Taiwanese Beef Noodle Soup


Every once in a while, I get an odd sense of loneliness, not because I don’t have any friends, but because of a disconnection from my upbringing that I’m usually ok with it. You see, its not that I hate the heritage or my past, but the associated humid and sticky summers in Taiwan and awful elementary school system that comes along with it.


I found myself craving this dish, frequently made by my grandmother. This was triggered when I found out that my grandmother had gone on a month long trip to Taiwan. With a strong desire to procrastinate from any midterm-associated studying, I set out to 99 ranch to embark on an seemingly impossible journey to a rich beefy broth.


Taiwanese beef noodle soup is perhaps what I’d call the asian chicken noodle soup. I was always fed the soup as a special treat when I was young, with the special instructions to “finish the broth since it’s been stewed for hours”. It’s made hundreds of different ways with different spices and seasonings but the familiar scent of star anise and Chinese 5 space is prominent in every bowl served.


Surprisingly, it really wasn’t that difficult. The soup starts with the meat in a quick boil to remove any impurities. The fresh seasonings such as chills, garlic, and ginger are quickly fried to enhance aromas before the blanched beef, soy sauce and lots of water join the mix. From this point forward, the soup is stewed for hours until the tendon is thoroughly cooked, anywhere from 2 hours to 5 hours.


If you’ve never had beef noodle soup before but feeling adventurous I’d definitely suggest jumping into it whole. Especially the tendons. This recipe, however, can be easily manipulated to remove the tendon and utilize beef only. I personally love reheating the soup with tendon as the gelatin makes the soup firm up into a jello like form. This dish reheats really well. Whenever I want some the next day, I ladle in the cooled jello-like stock, chunks of meat and reheat until melted. I add any vegetables I have on hand to wilt in the pot while heating up some noodles on the side and in less than 15 minutes I have a delicious meal ready to eat. I also find that the flavors meld overnight in the refrigerator to create a fuller flavor as well.


Taiwanese Beef Noodle Soup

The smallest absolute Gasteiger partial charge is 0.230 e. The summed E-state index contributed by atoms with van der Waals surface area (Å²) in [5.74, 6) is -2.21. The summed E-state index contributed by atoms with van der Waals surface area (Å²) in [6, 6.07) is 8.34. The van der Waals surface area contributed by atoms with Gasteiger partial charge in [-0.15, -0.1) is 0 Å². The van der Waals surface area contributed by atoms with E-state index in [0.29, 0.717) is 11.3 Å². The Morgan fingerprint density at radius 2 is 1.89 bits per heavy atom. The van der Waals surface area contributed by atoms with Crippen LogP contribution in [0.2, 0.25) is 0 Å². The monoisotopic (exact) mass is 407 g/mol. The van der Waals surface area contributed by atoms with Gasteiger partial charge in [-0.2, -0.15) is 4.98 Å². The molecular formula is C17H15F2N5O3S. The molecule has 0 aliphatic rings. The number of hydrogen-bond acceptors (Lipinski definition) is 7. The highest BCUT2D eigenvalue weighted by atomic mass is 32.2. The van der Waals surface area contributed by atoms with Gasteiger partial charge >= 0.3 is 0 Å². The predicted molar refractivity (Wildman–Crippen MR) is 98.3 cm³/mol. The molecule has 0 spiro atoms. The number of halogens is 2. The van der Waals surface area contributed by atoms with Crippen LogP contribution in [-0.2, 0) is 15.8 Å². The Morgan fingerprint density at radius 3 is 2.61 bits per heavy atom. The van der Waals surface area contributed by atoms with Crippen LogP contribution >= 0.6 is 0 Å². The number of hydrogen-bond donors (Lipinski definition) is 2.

• 4 pounds of a combination of boneless beef shank or chuck and beef tendon, cut into 1-inch cubes (I used 2 of each)
  • 3 tablespoons vegetable, canola, or peanut oil
  • 8 large slices fresh ginger root
  • 8 cloves garlic, smashed
  • 1 shallot, roughly chopped
  • 2-3 small red chilies, such as Thai chilies, roughly chopped
  • 1 large plum tomato, roughly chopped
  • 2 tablespoons sugar
  • 1 tsp 5 spice powder
  • 1 tablespoon Sichuan chili bean sauce (doubanjiang)
  • 1 cup Chinese rice wine
  • 1 tablespoon Sichuan peppercorns
  • 8 whole star anise cloves
  • 1/4 cup dark soy sauce
  • 1/2 cup light soy sauce
  •  4 quarts water
  • 2 pounds Asian wheat flour noodles (any width you like)
  • Fresh spinach leaves, baby bok choy, broccolini, or other small greens, as desired


  1. Place the beef in a large, heavy-bottomed pot or Dutch oven and cover with water. Bring the pot to a roaring boil and cook for a minute. Strain the meat into a separate bowl. Discard broth and impurities.
  2. Add the oil to the same pan and heat until shimmering. Add the sliced ginger, garlic cloves, shallot, and chilies. Cook, stirring, until fragrant, about 30 seconds. Add the chopped tomato and stir for another minute. Add the sugar and stir until dissolved, about 30 seconds. Add the chili bean sauce, and stir until the mixture just begins to bubble.
  3. Return the beef to the pot. Stir to warm up and coat the meat with the spices. Add the rice wine and cook for 1 minute, scraping up browned bits from bottom of pot. Add the Sichuan peppercorns, star anise, dark soy sauce, light soy sauce, and the water. Bring to a boil. Then reduce heat to a simmer and cover. Cook until beef is tender, about 2 1/2 hours.
  4. Using tongs, carefully remove the beef cubes from the stew and set aside in a bowl. Carefully strain the soup over a colander or mesh strainer to catch the ginger, peppercorns, and other stray solids. Retain any solids or small beef pieces from the strained mixture that you may want to keep, and return to the soup. Return the beef to the soup and add greens to wilt if desired.
  5. Cook the noodles according to the directions on their package. Strain noodles, and divide into serving bowls. Ladle the warm soup and beef chunks into each bowl and serve immediately.